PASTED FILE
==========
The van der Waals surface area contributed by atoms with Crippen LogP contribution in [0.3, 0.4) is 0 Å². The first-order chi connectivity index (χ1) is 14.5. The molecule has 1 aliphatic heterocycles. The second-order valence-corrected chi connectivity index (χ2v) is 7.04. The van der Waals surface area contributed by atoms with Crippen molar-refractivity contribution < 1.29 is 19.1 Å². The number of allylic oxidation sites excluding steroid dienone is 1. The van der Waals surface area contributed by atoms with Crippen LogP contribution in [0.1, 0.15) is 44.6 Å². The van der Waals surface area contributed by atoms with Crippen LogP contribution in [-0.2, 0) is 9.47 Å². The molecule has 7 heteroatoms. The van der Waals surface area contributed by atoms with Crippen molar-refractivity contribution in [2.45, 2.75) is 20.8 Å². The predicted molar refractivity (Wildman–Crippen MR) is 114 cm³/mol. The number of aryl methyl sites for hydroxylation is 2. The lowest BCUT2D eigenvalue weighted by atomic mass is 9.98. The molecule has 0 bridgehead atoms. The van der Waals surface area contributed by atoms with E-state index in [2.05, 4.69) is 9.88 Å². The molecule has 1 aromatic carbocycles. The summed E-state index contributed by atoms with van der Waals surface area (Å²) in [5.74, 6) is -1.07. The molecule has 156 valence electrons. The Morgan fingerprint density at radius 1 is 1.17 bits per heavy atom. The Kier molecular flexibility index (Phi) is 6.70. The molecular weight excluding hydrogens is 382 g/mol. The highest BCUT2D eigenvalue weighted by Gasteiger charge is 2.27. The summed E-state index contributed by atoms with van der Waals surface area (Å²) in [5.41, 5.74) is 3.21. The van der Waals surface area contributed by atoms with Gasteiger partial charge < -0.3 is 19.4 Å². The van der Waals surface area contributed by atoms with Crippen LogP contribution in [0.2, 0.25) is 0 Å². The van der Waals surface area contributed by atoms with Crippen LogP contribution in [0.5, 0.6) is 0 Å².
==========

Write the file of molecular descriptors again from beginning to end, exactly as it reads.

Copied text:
The van der Waals surface area contributed by atoms with Crippen LogP contribution in [0.3, 0.4) is 0 Å². The first-order chi connectivity index (χ1) is 14.5. The molecule has 1 aliphatic heterocycles. The second-order valence-corrected chi connectivity index (χ2v) is 7.04. The van der Waals surface area contributed by atoms with Crippen molar-refractivity contribution < 1.29 is 19.1 Å². The number of allylic oxidation sites excluding steroid dienone is 1. The van der Waals surface area contributed by atoms with Crippen LogP contribution in [0.1, 0.15) is 44.6 Å². The van der Waals surface area contributed by atoms with Crippen LogP contribution in [-0.2, 0) is 9.47 Å². The molecule has 7 heteroatoms. The van der Waals surface area contributed by atoms with Crippen molar-refractivity contribution in [2.45, 2.75) is 20.8 Å². The predicted molar refractivity (Wildman–Crippen MR) is 114 cm³/mol. The number of aryl methyl sites for hydroxylation is 2. The lowest BCUT2D eigenvalue weighted by atomic mass is 9.98. The molecule has 0 bridgehead atoms. The van der Waals surface area contributed by atoms with E-state index in [2.05, 4.69) is 9.88 Å². The molecule has 1 aromatic carbocycles. The summed E-state index contributed by atoms with van der Waals surface area (Å²) in [5.74, 6) is -1.07. The molecule has 156 valence electrons. The Morgan fingerprint density at radius 1 is 1.17 bits per heavy atom. The Kier molecular flexibility index (Phi) is 6.70. The molecular weight excluding hydrogens is 382 g/mol. The highest BCUT2D eigenvalue weighted by Gasteiger charge is 2.27. The summed E-state index contributed by atoms with van der Waals surface area (Å²) in [5.41, 5.74) is 3.21. The van der Waals surface area contributed by atoms with Gasteiger partial charge < -0.3 is 19.4 Å². The van der Waals surface area contributed by atoms with Crippen LogP contribution in [0.2, 0.25) is 0 Å². The van der Waals surface area contributed by atoms with Crippen LogP contribution in [0.5, 0.6) is 0 Å².